I recently get my hand on an HTC Vive headset, and I spend some
time exploring various solutions to display a model in this
Installing Prospect is pretty straightforward, and you end up
with the Prospect application along with the Revit plugin.
I run the Revit plugin, select a 3D view, and export my model
to the Prospect application.
The resulting virtual visit is saved in my Prospect library. I
can also save this scene as an external file, to open it in
another computer running Prospect and a Vive headset.
The visit itself is divided in two, a scale model overview and
In the scale model mode, you can see a small-scale view of the
model that you are able to manipulate like any 3D view in your
favorite design tool. You can also add sections and move them
around. The feeling is close to manipulating an actual physical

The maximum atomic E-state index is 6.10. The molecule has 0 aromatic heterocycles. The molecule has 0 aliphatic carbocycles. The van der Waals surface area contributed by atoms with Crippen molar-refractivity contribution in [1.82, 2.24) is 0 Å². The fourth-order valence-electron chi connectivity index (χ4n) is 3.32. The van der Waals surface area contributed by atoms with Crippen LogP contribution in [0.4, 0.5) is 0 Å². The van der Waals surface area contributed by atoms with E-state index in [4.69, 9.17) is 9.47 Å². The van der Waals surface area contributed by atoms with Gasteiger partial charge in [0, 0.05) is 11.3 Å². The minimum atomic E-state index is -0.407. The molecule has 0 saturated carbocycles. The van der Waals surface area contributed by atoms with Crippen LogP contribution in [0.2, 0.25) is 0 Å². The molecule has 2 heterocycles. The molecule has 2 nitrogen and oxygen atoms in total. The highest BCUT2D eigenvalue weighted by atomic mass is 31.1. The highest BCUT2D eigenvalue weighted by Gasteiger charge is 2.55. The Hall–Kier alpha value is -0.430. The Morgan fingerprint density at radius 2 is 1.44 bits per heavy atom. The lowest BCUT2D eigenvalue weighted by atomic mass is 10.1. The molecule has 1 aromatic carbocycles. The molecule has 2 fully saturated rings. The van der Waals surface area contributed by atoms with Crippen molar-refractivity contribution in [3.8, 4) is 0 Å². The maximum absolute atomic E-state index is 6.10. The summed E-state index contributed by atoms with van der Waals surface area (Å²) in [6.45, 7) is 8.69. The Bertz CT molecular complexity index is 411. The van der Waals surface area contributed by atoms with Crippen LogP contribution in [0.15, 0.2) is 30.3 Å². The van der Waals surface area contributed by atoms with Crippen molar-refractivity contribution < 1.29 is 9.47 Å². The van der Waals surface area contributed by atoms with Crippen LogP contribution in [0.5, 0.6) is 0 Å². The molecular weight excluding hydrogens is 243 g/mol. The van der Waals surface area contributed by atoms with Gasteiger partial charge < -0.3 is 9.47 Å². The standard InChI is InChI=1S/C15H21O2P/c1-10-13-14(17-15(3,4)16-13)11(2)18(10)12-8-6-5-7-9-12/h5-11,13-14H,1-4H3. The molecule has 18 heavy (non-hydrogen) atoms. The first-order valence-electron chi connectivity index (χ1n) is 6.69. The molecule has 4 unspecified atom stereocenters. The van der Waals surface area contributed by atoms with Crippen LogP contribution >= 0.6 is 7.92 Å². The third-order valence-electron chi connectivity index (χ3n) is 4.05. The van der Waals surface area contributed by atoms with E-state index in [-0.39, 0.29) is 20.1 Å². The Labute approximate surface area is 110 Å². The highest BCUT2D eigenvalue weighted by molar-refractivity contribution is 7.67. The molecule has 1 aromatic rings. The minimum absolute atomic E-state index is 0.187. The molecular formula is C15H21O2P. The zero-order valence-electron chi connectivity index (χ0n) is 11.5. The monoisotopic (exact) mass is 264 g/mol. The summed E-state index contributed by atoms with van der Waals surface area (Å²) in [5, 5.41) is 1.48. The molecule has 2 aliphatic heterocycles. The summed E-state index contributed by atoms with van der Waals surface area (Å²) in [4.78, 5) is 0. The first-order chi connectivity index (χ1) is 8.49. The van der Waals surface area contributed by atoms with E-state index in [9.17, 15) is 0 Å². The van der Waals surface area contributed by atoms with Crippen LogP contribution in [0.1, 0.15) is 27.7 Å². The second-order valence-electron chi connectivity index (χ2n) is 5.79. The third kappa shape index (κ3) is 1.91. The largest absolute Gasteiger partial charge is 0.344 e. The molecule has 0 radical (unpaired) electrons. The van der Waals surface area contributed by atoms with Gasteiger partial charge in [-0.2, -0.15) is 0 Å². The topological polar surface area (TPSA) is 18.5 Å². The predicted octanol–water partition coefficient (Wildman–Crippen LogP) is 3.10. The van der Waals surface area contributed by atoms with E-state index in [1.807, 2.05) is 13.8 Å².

mockup, as we move it, turn it around and “grab” it to have a
This scale model mode also works as the entry point to the
virtual visit itself, as it allows you to teleport yourself in
In the second mode, the visit itself, you can actually walk
into the building and look around. The navigation tool is well
designed, and you quickly end up teleporting yourself
everywhere in the building, walking around like you own the
Along with the walkthrough, Prospect provide a few tools for
design review, like screenshots and markups. You can draw a few
notes in mid-air and take a picture of your annotations for
There is also a nice daylighting simulation tools which helps
us feel the light inside the future building.
To enjoy all these features, you will need a Pro subscription,
but you can start with the free tiers, which include the
ability to create a VR scene from Revit, Rhino and Sketchup.
The overall experience is really…